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  1. I've put the finishing touches to this 1/32nd scale B-24 over the Bank Holiday weekend and took advantage of some spring sunshine to take some pictures of the completed model outside in natural light. I've been working on this on and off for a year or so, and it has been the ideal project to pick up and do a bit to as and when I felt like it. This model doesn't get the best press but I must say I thoroughly enjoyed every minute of it. You can spend a fortune on after-market improvements if you wish, but other than some seat belts, resin wheels and gun barrels, this is how it comes in the box. The interior is crammed with detail and took a long time to complete - excellent value for your money when you compare it to the price of the other 1/32nd 'heavies' on the market. Fit was excellent throughout and the only filler used was to deal with a small gap along the underside of the nose where, I believe, I hadn't got the interior aligned as perfectly as I could. The turrets, however, are a weak point of the kit. It's been well documented that the rear turret (and forward turret on the J-version) have a very visible seam right down the middle. Aftermarket replacements are currently sold out so instead I used the kit rear turret and painted the mating surfaces black before gluing and this has made the unsightly join a little less conspicuous. For some reason Hobby Boss put heavy framing on the upper turret which doesn't exist on any B-24 turret I've seen, so this was sanded off and the dome given a good polish so it now better represents the Martin turret fitted to this model of Liberator. I didn't want to risk putting the colossal amount of nose weight into this as I was using the kit's plastic landing gear (which is perfectly strong enough to cope with the weight of the 'un-weighted' model) so I made a tail strut as was so often put in place when B-24s are parked on the ground. The kit doesn't come with the most inspiring of schemes for an olive drab B-24, so I did a bit of research on 'Satan's Angels' and painted the model to represent this aircraft as it would have looked in the autumn of 1943 with the group insignia on the tail and the short-lived red surround to the stars and bars. This aircraft was actually written off in a landing accident at Lympne in Kent, when the nose wheel collapsed and it ended up in a ditch on 13th November of that year. I used Kits World national insignia as well as the Profimodeller stencil set. All in all a very enjoyable build, and if you want a large 1/32nd bomber that doesn't break the bank but still gives you plenty of detail, I thoroughly recommend this kit. All the best, Tom Consolidated B-24D Liberator, 'Satan's Angles' of the 328th Squadron of the 93rd Bomb Group, based at Hardwick, Suffolk, Autumn 1943.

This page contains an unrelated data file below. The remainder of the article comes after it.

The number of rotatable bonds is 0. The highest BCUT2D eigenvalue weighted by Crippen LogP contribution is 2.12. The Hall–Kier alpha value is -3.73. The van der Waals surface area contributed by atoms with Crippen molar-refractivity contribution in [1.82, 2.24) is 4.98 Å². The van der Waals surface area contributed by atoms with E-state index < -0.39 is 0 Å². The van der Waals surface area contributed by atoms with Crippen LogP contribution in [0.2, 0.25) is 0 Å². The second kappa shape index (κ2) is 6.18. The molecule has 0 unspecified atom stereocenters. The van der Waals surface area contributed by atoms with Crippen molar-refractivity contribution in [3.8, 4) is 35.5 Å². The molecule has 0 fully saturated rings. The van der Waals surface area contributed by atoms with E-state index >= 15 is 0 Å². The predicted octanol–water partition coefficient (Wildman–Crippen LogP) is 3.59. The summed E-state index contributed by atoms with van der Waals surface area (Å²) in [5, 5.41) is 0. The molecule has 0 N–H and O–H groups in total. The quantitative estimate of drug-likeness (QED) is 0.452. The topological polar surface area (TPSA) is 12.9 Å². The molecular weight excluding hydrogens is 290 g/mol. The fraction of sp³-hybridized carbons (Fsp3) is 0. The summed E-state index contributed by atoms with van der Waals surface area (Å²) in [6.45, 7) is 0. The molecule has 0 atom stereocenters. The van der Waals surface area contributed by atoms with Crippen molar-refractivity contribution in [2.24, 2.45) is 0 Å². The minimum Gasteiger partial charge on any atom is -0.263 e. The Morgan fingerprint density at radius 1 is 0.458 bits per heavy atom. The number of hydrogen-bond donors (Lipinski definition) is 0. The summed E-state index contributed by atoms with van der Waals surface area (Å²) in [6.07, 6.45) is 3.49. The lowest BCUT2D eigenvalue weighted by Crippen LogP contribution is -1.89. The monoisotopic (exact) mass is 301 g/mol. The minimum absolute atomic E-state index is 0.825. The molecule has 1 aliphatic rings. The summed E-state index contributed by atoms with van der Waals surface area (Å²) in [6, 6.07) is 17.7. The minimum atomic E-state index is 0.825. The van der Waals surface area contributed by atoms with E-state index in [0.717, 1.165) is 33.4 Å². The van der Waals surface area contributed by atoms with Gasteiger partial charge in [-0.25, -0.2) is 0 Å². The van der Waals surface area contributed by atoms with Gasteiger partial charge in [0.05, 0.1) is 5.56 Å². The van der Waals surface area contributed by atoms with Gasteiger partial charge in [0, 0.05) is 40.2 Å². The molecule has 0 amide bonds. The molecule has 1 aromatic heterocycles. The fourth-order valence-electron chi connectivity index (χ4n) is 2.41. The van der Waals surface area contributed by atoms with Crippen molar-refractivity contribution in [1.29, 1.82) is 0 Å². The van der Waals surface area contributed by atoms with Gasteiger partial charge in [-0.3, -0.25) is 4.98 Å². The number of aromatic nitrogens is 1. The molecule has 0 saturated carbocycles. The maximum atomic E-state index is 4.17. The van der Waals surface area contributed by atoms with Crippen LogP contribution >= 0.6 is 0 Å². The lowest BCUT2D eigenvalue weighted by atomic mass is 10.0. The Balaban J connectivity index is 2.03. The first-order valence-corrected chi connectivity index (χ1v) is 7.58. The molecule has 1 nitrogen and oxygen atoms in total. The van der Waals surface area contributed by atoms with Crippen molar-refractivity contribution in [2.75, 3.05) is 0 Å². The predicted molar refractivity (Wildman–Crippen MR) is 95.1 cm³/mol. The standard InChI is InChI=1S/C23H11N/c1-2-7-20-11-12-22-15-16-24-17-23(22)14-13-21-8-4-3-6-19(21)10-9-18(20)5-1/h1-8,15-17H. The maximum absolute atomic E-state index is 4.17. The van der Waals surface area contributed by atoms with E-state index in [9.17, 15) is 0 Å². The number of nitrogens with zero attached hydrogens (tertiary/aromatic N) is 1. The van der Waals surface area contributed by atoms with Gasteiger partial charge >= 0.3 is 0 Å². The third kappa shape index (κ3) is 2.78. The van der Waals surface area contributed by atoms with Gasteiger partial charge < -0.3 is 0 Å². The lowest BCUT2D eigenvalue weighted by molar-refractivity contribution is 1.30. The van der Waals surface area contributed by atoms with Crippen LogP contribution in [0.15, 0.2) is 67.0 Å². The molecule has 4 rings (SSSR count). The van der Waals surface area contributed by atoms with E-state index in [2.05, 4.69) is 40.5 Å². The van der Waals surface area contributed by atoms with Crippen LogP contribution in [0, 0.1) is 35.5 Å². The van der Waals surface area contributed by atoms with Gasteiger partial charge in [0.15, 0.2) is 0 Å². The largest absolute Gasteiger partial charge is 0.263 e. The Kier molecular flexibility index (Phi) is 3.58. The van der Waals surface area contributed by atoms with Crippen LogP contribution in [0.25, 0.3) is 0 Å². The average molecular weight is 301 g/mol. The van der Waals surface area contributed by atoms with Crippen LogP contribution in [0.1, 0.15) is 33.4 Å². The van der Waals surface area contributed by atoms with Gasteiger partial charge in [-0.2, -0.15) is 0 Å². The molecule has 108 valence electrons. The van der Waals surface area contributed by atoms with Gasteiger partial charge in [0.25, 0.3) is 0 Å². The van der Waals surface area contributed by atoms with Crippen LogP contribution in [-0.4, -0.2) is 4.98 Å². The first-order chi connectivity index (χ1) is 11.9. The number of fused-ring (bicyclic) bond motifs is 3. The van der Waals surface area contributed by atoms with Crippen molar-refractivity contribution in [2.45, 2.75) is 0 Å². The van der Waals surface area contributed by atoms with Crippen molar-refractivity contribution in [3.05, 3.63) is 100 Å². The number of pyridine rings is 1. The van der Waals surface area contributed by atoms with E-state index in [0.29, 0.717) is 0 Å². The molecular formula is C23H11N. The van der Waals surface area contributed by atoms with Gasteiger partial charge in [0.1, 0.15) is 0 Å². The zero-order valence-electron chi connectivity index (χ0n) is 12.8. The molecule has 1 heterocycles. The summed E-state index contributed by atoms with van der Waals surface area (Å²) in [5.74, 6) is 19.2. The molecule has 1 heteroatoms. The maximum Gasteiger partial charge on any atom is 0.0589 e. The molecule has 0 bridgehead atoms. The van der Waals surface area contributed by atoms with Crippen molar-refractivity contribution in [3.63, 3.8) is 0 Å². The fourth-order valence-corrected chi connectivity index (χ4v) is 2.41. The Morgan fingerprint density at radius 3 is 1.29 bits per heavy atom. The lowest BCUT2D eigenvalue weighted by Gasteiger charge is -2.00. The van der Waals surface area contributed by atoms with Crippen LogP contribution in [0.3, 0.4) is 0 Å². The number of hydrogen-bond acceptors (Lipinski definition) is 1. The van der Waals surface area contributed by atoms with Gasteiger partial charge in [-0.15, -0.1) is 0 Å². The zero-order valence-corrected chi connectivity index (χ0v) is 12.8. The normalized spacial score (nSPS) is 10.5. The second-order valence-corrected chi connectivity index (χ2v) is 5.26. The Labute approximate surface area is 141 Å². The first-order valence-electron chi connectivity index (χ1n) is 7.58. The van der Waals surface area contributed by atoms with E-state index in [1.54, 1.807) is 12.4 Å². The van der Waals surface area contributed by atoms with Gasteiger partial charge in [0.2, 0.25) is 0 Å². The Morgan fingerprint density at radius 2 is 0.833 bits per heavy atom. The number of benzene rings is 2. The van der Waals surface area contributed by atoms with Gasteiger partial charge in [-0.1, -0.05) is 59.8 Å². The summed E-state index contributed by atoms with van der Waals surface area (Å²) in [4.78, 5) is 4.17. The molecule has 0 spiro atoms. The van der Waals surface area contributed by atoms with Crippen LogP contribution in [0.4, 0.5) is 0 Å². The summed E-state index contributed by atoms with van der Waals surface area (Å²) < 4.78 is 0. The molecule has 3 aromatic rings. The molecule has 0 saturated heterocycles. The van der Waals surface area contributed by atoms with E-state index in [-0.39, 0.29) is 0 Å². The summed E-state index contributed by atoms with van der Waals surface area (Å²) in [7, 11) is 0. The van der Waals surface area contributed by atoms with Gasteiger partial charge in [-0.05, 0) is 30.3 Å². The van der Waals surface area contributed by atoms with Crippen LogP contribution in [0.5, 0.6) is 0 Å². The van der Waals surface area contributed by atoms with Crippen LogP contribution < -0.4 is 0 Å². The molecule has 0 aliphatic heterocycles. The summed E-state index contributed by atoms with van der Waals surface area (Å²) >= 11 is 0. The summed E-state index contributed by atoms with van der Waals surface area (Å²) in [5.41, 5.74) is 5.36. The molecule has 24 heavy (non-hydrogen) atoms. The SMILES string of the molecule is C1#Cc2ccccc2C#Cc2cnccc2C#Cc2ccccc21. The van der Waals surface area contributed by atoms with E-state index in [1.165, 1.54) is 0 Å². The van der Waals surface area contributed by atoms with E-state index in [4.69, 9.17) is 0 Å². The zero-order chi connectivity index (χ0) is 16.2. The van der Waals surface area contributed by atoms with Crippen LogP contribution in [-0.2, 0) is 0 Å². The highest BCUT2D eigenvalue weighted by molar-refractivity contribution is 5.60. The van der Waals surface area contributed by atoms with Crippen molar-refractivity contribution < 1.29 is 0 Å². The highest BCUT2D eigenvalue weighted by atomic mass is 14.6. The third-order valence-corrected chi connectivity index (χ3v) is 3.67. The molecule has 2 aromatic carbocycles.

2. Greetings all, This rather large box somehow appeared on my doorstep this week - how these things happen I shall never understand... I love the 8th Air Force and the B-17 and B-24 in particular, so decided to have a go at the recent HobbyBoss release of the B-24, or the 'crate the B-17 was delivered in' if you spoke a B-17 crew. Not very fair really, especially when you consider it could fly farther, faster and with a greater bombload than the Fort. The kit looks fairly simple in places as has been discussed at length elsewhere, but that's just what I'm after at the moment - something nice and straightforward but with an imposing end product. We shall see... Customary box shots: IMG_0197 by Thomas Probert, on Flickr IMG_0199 by Thomas Probert, on Flickr And progress so far... I thought I'd ignore the instructions and start with the main undercarriage bays. First up was a spraying of aluminium and a grey Flory wash to bring out some of the lovely detailing: IMG_0195 by Thomas Probert, on Flickr Following by it all slotting together rather nicely into a very sturdy box-structure: IMG_0200 by Thomas Probert, on Flickr IMG_0201 by Thomas Probert, on Flickr All that only took a couple of hours in total - lovely! Take care all,Tom
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